Known as: Dusky Shark, Dusky whaler, brown whaler, bay-shark, dusky ground shark, shovelnose, bronze whaler and brown shark
Estimated numbers left in wild: 20% of levels in the 1970s.
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Description of Dusky Shark
The dusky shark is a fairly large shark included in the requiem shark group. Requiem sharks are those that are most likely to be involved in attacks on humans, although the dusky shark has instituted few of these.
However, because the dusky shark inhabits waters often used by humans recreationally, the possibility of attack is still present.
The female dusky shark is larger than the male, and is between 320 centimetres and 420 centimetres in length, and can weigh up to 180 kilograms.
Males usually top out at around 150 kilograms. These sharks are bronze/grey to slate or dark-slate on their dorsal surfaces, and white beneath. They have a rounded shark snout with an impressively toothed mouth opening below.
Distribution and habitat
Dusky sharks prefer warm waters and will migrate from more temperate regions when colder weather arrives. They have been known to migrate for great distances, up to 3,200 kilometres.
These sharks are very sensitive to the salinity of the water and will avoid estuaries where fresh water may be mixing with salt. Although these sharks are most common on the continental shelves adjacent to landmasses, they will venture into deeper water near the drop off point of the shelves.
Dusky sharks take a wide variety of prey including bluefish, octopuses, squid, groupers, skates, mullet, sharks, and herring. They will also eat refuse that has been dumped into the ocean.
Springtime is when dusky sharks mate and the gestation period is about 8 months. The embryo sharks initially receive nourishment from a yolk sac, but when this has been used up, a placental attachment with the mother’s body is made. The newborn dusky shark is approximately 1 meter at birth, and it takes the female a year to recover from the ‘pregnancy’ before she is ready to mate once again. A litter will consist of between 6 and 14 young. These sharks can live up to 50 years.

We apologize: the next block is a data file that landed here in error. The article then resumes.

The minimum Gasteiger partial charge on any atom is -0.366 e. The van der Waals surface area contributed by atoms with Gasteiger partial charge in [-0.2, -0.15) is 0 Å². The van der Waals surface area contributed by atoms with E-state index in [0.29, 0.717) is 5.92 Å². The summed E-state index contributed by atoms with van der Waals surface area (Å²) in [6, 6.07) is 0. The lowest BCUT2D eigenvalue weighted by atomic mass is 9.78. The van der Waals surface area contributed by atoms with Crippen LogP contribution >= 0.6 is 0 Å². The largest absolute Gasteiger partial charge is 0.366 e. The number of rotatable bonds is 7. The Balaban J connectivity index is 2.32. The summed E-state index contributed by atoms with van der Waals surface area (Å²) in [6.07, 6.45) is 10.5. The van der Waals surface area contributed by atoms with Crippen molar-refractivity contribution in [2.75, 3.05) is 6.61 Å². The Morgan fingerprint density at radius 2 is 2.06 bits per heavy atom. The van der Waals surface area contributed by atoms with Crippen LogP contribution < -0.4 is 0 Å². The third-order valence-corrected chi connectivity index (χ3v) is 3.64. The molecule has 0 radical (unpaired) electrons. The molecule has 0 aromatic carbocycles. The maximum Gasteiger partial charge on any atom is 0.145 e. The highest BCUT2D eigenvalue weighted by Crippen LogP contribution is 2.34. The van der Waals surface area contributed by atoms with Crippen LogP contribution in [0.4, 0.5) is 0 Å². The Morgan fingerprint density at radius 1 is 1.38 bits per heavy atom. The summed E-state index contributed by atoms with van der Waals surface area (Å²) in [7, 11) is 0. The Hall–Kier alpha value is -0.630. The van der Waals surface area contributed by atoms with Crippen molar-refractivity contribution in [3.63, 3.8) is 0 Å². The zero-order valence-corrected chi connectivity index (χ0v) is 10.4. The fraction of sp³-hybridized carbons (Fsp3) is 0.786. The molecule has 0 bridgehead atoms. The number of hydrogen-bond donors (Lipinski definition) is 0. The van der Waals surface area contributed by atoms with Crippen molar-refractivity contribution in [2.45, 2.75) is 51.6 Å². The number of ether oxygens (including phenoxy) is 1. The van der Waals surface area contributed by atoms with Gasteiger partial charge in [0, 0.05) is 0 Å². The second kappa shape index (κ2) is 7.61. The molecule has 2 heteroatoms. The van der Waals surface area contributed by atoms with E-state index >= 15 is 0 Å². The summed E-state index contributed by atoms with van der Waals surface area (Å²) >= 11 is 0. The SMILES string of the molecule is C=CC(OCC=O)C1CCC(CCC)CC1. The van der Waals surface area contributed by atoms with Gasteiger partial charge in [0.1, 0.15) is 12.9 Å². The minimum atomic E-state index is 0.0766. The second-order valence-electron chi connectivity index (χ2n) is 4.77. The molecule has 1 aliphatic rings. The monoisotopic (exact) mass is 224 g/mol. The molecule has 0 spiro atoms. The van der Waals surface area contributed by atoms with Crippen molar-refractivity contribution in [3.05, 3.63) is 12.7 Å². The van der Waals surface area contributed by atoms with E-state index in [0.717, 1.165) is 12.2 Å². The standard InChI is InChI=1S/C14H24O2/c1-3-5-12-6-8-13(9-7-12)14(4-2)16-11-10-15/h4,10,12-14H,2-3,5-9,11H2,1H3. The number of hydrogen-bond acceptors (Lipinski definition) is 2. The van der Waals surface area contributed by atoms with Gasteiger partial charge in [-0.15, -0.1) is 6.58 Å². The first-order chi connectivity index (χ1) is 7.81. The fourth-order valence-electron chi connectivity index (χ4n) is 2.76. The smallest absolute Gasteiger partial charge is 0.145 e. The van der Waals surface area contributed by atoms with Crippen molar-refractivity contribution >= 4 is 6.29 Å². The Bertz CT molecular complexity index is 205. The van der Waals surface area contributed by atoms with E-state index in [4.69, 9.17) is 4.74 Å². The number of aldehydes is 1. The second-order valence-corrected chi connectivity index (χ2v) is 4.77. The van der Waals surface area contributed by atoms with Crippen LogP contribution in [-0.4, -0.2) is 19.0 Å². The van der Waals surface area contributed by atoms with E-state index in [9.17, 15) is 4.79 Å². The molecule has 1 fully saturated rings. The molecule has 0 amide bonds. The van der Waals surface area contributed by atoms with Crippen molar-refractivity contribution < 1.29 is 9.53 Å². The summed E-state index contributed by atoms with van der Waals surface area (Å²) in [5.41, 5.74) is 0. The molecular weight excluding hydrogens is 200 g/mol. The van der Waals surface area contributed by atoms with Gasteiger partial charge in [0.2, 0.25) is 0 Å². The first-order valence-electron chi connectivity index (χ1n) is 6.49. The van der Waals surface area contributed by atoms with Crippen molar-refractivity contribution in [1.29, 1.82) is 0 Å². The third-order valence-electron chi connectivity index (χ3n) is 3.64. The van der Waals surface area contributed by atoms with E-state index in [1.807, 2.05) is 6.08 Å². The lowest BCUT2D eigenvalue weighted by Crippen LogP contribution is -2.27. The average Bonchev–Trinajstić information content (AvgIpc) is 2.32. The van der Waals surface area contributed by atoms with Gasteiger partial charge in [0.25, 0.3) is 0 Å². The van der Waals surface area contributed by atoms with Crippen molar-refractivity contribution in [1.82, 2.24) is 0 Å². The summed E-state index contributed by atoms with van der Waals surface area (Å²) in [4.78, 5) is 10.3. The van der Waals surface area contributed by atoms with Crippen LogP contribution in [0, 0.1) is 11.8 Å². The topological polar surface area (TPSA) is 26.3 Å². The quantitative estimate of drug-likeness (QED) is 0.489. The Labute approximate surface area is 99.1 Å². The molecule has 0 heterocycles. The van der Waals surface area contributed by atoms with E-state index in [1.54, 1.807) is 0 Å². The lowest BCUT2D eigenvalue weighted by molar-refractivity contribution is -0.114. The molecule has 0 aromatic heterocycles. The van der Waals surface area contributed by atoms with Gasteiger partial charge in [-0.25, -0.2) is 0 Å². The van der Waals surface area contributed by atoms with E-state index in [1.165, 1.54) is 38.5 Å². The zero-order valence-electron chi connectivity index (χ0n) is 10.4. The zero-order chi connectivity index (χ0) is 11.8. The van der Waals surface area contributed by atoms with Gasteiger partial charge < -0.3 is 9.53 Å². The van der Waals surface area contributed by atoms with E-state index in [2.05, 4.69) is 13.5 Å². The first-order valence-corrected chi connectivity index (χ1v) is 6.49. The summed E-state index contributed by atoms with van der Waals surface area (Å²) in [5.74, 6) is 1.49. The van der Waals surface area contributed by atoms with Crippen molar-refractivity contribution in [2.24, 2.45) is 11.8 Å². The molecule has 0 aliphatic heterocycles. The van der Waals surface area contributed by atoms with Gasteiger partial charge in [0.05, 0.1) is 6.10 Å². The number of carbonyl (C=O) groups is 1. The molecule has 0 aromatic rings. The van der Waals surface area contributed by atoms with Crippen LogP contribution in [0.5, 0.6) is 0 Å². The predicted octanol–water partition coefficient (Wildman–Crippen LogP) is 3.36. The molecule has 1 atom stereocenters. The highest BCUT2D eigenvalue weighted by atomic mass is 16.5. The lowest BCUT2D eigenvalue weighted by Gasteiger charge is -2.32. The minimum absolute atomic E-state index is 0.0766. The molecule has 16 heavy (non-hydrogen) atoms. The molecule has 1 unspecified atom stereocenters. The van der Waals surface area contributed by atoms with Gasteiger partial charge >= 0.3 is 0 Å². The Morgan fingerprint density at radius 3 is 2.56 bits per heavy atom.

The dusky shark has a worldwide distribution along continental shelves. They are found along the Atlantic coast from Maine down to Argentina. On the Pacific side, dusky sharks live along the California coast. They surround Australia and live around the coastal regions of most of Africa.
The trade in shark fins has resulted in significant losses in dusky sharks. It is estimated that about ¾ million of these sharks are killed for their fins every year. Besides this direct predation, dusky sharks can become entangled in fishing nets or beach mesh, especially the younger, smaller individuals.
The dusky shark is also taken for its oil and the skin is made into leather. Because of the ‘fight’ the dusky shark gives when hooked, it is prized in sport fishing.
Due to the declining numbers of dusky sharks off the United States coast, commercial fishing of this species is forbidden on the US coasts. Sport fishing, however, is allowed. The dusky shark as yet receives no protection in other parts of the world.
Oceana is the largest international organization focused only on ocean conservation, protecting marine ecosystems and endangered species such as the Dusky Shark.